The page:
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Dec 22, 2008 06:54 AM

Expats and ex-expats, what are your experiences cooking overseas?

Seven months ago, we packed up the family, sold the house in Baltimore and moved to Dubai for a work stint that will last at least three years. Before coming out here I had anticipated the challenges of cooking in an overseas country, and particularly in the Middle East. I lived in London years ago, but Dubai is a very different place.

Now that we've been here for seven months and counting, I can now look back and see how my cooking habits have changed.

First of all, I don't cook anywhere as much as I used to. We have a wonderful Sri Lankan maid who was well trained by her previous employers, a British family, and is adept at turning out simple roasts and soups and pasta dishes. Most nights we sit down to a meal prepared by her.

Second, dining out is inexpensive in Dubai when compared to the United States. Restaurants here fall into two categories: those in "New Dubai" that cater to Westerners and affluent Emiratis, and those that cater to everybody else. A meal at a New Dubai restaurant will be about 60-80% of a similar place in the United States, while the leagues of wonderful Indian and Pakistani restaurants can feed a family of four for $20 to $40. So we dine out more often than we did in the United States.

Third, while the supermarkets are as well stocked as those in the US, and my local supermarket, Spinneys, is modern, clean, attractive and stocks the traditional range of British goods, especially from Waitrose (an upmarket British supermarket), baking is a bit of a challenge. The flour from the UK is different from the standard flour or cake flour in the US, and the few times I've made pound cake or pie crust, the results have been different, if still good.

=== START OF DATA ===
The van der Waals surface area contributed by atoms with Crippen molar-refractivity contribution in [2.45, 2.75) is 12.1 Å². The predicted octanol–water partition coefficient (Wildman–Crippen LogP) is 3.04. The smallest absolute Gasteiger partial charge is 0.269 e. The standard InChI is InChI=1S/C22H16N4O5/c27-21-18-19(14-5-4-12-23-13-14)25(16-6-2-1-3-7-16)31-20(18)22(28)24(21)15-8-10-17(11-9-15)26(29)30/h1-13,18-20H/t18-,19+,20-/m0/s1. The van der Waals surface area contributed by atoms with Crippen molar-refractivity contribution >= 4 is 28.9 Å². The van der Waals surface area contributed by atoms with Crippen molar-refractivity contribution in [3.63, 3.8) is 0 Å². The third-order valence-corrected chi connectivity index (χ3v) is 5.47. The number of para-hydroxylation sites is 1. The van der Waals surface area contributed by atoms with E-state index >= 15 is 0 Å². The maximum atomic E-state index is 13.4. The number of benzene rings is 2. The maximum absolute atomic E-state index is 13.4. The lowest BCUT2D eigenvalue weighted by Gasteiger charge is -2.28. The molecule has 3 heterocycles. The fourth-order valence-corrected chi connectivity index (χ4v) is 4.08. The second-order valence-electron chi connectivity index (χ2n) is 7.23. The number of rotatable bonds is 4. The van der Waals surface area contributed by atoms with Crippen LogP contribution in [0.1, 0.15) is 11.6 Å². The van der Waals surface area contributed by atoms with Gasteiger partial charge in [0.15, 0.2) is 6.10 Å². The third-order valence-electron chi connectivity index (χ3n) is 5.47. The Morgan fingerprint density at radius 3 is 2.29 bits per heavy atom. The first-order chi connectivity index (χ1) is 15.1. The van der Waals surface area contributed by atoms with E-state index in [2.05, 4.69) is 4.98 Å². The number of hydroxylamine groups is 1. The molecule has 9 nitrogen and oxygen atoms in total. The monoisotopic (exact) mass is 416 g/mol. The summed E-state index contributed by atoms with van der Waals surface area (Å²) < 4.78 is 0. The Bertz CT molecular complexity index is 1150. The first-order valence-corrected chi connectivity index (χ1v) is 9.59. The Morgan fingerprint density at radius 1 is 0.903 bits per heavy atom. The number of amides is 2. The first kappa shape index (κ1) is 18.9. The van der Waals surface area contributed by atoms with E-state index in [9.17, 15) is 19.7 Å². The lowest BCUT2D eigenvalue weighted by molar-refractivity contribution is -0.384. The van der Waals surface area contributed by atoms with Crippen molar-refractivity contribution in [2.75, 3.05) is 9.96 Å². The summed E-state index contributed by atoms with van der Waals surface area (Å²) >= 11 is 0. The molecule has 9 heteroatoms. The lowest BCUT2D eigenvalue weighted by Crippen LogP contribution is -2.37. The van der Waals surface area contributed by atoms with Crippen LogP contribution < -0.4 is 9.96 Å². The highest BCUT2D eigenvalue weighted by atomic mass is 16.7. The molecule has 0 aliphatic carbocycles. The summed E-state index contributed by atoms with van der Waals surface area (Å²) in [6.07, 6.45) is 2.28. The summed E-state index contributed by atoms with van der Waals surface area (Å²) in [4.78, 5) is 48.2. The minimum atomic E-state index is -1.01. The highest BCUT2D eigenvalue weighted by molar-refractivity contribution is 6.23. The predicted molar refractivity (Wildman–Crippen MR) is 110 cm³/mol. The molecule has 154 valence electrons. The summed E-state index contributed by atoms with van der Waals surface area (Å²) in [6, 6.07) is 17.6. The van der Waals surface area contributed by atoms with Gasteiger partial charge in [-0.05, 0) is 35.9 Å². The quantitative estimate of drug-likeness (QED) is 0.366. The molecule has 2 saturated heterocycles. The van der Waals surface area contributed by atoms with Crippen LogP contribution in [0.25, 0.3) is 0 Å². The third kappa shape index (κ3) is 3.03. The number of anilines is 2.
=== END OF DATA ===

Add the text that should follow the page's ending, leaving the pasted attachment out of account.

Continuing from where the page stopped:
Pork is available in this muslim country, but not at restaurants. You buy pork in a special room in the supermarkets, and the room will have a large sign above the entryway that proclaims: "Pork Room. Muslims Forbidden."

Fourth, the quality of the produce section is decent but not spectacular. I sorely missed the tomatoes and apples from the farmers' markets this year! Nothing available out here compares to a ripe organic tomato or the crisp apples I made into endless pies last year.

However, the pleasant discoveries include the vast array of fresh fruit and the availability of fruit drinks of all types everywhere we go. The population of Dubai is very diverse, with the clear majority hailing from Pakistan and the Indian sub-continent, so the range of produce is extensive. I've discovered beef from Uruguay and pork from Kenya.

So, what about other expat Chowhounders? What have your experiences been like?

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  1. I've mainly lived in major cities, so finding a variety of incredible produce hasn't really been a problem in Paris, Tokyo, Rome, or Madrid (I'm originally from Chicago, and have also lived in NYC & SF). While living in Germany, I had to take the train or tram to Mannheim to pick up mushroom soy at a Turkish market because Heidelberg and Ziegelhausen didn't carry a broader range of ethnic foods at the time ('94).

    Baking soda, however, has continued to be difficult for me to find outside of the US.